(New Zealand) Ah! The Alps ! Impressive peaks, raging torrents, soothing valleys. It is the kingdom of mountaineering, but also of hiking and mountain biking. Picturesque villages allow them to be fully appreciated, such as Wanaka and Mount Cook Village. Yes, we are talking here about the Southern Alps, located on the South Island, in New Zealand.

Mountaineers from all over the world come here to challenge mythical peaks like Mount Cook (Aoraki in the Maori language). But now, the conditions are not always favorable: storms, high winds, avalanche danger. Particularly at the beginning of the austral spring, at the end of November, when I land there. While waiting for the right moment, like many mountaineers, I turn to Mount Cook Village and Wanaka to keep fit and in good spirits.

A short visit to the Aoraki/Mount Cook National Park Visitor Center is a must to first learn about the geology, fauna, flora and history of mountaineering in the region. Then, to chat with the friendly employees, a question of making a choice among the many hiking trails in the park.

I opt for the most popular trail, the one that joins Hooker Lake. It is a hike accessible to all: it has very little elevation gain, but remains interesting thanks to a series of suspension bridges. The arrival at Hooker Lake does not disappoint visitors despite the somewhat chagrin weather. Hooker Glacier dumped some pretty little icebergs here as the clouds begin to part, revealing snow-covered Mount Aoraki.

The next day, the weather improves, I have ants in my legs. So I tackle the Sealy Tarns trail (a tarn is a small mountain lake). To reach the belvedere, which offers a bird’s eye view of the glaciers and moraines, you have to climb 2200 steps. I do not count them, I rely on the figure given by the national park. My tired legs confirm to me that it should be about that.

In the afternoon, I find the energy necessary for another vigorous climb towards Red Tarns.

The avalanche danger is still too high at altitude. I’m considering my options. I could rent a bike to visit the other big valley in the park, the Tasman Valley. I could also join a kayaking trip on Lake Tasman and get up close to the little icebergs that float here and there. I could also afford a helicopter flight over the Tasman Glacier. Some tours, obviously more expensive, include a landing on the glacier and a short walk in this unusual environment.

I decide instead to go climbing on a very beautiful wall near the village. A small group is also on site as part of an initiation trip organized by the company Alpine Guides (Aoraki), whose offices are located in the middle of the village.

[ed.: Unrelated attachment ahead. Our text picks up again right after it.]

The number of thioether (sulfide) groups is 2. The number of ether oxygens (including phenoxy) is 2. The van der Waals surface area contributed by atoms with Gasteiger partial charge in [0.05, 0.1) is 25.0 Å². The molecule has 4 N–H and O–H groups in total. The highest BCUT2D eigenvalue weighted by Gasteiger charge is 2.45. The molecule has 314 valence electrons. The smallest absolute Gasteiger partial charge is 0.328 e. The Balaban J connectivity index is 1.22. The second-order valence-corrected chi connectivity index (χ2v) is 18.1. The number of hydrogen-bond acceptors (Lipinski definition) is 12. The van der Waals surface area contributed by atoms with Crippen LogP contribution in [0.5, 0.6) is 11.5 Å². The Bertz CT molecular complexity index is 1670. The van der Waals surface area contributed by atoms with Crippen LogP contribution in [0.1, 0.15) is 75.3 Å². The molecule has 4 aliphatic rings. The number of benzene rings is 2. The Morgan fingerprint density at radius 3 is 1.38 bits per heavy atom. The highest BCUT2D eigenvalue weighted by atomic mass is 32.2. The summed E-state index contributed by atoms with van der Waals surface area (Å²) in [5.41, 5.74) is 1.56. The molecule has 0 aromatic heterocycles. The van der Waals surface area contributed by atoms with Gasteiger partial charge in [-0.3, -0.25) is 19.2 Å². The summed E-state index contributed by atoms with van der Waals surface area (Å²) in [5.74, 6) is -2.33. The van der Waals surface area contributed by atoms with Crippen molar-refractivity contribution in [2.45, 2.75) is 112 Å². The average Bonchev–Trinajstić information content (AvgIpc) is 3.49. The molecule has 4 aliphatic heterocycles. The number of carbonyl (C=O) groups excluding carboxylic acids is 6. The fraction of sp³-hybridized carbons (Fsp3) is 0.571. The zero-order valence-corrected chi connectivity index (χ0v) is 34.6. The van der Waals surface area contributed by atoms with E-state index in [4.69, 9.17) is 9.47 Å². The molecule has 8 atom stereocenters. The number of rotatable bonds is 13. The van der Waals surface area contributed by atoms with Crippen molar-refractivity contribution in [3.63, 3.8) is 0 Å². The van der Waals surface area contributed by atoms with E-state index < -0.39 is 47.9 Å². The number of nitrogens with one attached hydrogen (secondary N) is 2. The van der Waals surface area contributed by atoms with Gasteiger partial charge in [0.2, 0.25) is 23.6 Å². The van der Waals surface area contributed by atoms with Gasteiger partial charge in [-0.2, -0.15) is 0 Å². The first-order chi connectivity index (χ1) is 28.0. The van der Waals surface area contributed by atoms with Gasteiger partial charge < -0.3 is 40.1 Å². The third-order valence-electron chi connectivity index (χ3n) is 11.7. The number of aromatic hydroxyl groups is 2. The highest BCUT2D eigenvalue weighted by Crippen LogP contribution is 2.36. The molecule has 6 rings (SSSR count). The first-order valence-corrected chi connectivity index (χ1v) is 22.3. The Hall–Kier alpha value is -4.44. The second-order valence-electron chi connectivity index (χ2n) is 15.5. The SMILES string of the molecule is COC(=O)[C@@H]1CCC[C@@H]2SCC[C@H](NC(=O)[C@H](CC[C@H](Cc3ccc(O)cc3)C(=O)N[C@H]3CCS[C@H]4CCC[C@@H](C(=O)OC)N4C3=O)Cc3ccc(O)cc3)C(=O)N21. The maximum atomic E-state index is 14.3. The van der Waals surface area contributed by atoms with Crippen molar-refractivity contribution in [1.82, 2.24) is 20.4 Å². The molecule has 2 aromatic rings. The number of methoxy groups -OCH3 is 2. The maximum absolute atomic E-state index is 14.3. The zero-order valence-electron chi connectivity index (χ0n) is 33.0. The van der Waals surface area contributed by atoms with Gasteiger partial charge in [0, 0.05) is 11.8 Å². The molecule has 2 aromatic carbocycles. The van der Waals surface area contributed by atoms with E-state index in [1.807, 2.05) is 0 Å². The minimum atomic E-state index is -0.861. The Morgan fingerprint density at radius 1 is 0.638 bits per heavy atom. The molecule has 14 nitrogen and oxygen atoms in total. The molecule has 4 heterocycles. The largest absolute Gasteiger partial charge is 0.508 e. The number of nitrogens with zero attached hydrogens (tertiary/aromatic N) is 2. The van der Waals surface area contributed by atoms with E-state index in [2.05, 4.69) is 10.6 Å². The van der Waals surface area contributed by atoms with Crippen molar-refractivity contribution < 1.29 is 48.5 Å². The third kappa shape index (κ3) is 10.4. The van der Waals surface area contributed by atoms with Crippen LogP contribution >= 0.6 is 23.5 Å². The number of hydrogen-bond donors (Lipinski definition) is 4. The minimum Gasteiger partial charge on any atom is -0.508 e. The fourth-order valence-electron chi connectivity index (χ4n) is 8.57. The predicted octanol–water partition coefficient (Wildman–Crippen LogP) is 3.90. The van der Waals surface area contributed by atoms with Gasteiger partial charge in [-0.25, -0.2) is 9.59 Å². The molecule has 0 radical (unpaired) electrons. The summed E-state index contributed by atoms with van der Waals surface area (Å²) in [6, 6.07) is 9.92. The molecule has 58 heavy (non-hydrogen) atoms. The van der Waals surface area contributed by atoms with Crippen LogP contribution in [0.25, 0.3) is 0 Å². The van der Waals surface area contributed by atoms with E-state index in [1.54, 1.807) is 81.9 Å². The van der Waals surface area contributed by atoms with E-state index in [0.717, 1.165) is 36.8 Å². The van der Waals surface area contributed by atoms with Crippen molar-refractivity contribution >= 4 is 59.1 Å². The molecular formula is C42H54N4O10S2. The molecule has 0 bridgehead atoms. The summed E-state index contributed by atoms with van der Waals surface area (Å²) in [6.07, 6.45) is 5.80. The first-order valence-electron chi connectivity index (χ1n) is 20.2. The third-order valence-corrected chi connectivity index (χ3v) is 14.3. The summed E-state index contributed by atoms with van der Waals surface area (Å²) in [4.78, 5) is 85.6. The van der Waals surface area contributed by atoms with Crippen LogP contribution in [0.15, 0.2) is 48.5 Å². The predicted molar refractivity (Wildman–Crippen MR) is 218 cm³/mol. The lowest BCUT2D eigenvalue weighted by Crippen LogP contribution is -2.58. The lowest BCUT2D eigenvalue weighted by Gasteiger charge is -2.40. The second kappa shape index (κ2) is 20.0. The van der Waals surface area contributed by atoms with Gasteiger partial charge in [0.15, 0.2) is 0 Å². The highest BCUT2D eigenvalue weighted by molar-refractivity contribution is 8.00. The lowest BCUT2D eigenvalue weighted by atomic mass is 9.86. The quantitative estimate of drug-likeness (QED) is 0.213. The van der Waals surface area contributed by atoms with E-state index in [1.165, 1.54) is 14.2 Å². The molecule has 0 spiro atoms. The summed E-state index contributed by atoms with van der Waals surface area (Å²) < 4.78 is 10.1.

In the afternoon, I take advantage of a slightly more gloomy weather to visit the Sir Edmund Hillary Alpine Centre, housed at the Hermitage Hotel. This is a small museum focusing on the life of Sir Edmund Hillary, the first man to summit Everest, as well as the history of mountaineering and tourism in the Mount Aoraki region. The cinema in the center offers a series of films on these subjects, something to rest after all these hikes. In particular, there is a fascinating documentary on the search and rescue operations on Mount Aoraki, which reminds us that it is really not a good idea to go for a walk up there when the conditions are not favorable.

Precisely, the conditions are not improving. My guide suggests that I go to the village of Wanaka to have access to a new series of outdoor activities.

Instead, I rent a kayak to follow the banks, say hello to the cormorants and grebes, then visit small Ruby Island, where the wildflowers abound. On the way back, I pass by the famous “Wanaka tree”, a twisted tree that grows in the water, near the beach. It probably ended up on hundreds of thousands of Instagram accounts.

The arms have worked, it’s the turn of the legs. So I rent a bike to explore the surroundings, first following the shores of Lake Wanaka, then those of the Clutha River. It’s a pretty trail, wide at first and lined with a mass of pink, purple, and mauve lupines, then narrow, alternating between the water’s edge and wooded sections.

On the way back, I treat myself to Patagonia Creamery for a serious dark chocolate ice cream, a local classic.

There is also rock climbing to do near Wanaka, but it rained overnight and the walls are not yet dry. So we opt for the most popular hike in the area, Roys Peak. It should not be underestimated: the trail is 16 kilometers long, it has an altitude difference of 1300 m. But don’t be afraid either: the trail is wide and climbs in long switchbacks between some cute cows and lambs. The summit has a little alpine vibe and offers a spectacular view…if the clouds are cooperative. Which is not completely the case this afternoon.

I know a good way to console myself: end the day at Cinema Paradiso. The latest novelties are presented in small, pleasant rooms equipped with sofas and armchairs. By paying for your place, do not miss to reserve one of the large cookies that the employees bake during the first half of the film. At the intermission, the hot, steaming biscuit awaits you. It’s happiness.